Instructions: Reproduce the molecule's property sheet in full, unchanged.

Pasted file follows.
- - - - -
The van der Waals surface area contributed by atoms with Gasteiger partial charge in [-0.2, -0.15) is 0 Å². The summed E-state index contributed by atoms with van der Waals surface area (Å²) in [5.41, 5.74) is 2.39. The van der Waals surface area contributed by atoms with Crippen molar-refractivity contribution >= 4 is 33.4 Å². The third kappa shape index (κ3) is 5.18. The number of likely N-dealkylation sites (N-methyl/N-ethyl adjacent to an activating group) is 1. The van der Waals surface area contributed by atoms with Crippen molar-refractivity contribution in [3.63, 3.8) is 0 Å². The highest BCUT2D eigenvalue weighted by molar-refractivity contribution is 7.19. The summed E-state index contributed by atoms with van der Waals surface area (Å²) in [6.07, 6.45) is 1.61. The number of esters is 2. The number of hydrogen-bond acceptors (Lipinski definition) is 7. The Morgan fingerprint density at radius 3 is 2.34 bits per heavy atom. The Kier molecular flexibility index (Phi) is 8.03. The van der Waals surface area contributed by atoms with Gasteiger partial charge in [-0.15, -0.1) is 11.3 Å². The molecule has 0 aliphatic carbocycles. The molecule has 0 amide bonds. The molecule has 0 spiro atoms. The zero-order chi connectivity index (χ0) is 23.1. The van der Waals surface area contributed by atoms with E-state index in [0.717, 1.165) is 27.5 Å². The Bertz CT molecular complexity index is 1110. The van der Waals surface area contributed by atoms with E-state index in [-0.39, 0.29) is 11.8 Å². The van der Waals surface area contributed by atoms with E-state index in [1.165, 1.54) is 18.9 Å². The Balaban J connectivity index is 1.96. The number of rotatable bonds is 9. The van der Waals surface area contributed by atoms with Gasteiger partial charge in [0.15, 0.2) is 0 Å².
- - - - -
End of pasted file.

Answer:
The van der Waals surface area contributed by atoms with Gasteiger partial charge in [-0.2, -0.15) is 0 Å². The summed E-state index contributed by atoms with van der Waals surface area (Å²) in [5.41, 5.74) is 2.39. The van der Waals surface area contributed by atoms with Crippen molar-refractivity contribution >= 4 is 33.4 Å². The third kappa shape index (κ3) is 5.18. The number of likely N-dealkylation sites (N-methyl/N-ethyl adjacent to an activating group) is 1. The van der Waals surface area contributed by atoms with Crippen molar-refractivity contribution in [3.63, 3.8) is 0 Å². The highest BCUT2D eigenvalue weighted by molar-refractivity contribution is 7.19. The summed E-state index contributed by atoms with van der Waals surface area (Å²) in [6.07, 6.45) is 1.61. The number of esters is 2. The number of hydrogen-bond acceptors (Lipinski definition) is 7. The Morgan fingerprint density at radius 3 is 2.34 bits per heavy atom. The Kier molecular flexibility index (Phi) is 8.03. The van der Waals surface area contributed by atoms with Gasteiger partial charge in [-0.15, -0.1) is 11.3 Å². The molecule has 0 aliphatic carbocycles. The molecule has 0 amide bonds. The molecule has 0 spiro atoms. The zero-order chi connectivity index (χ0) is 23.1. The van der Waals surface area contributed by atoms with E-state index in [0.717, 1.165) is 27.5 Å². The Bertz CT molecular complexity index is 1110. The van der Waals surface area contributed by atoms with E-state index in [-0.39, 0.29) is 11.8 Å². The van der Waals surface area contributed by atoms with E-state index in [1.165, 1.54) is 18.9 Å². The Balaban J connectivity index is 1.96. The number of rotatable bonds is 9. The van der Waals surface area contributed by atoms with Gasteiger partial charge in [0.15, 0.2) is 0 Å².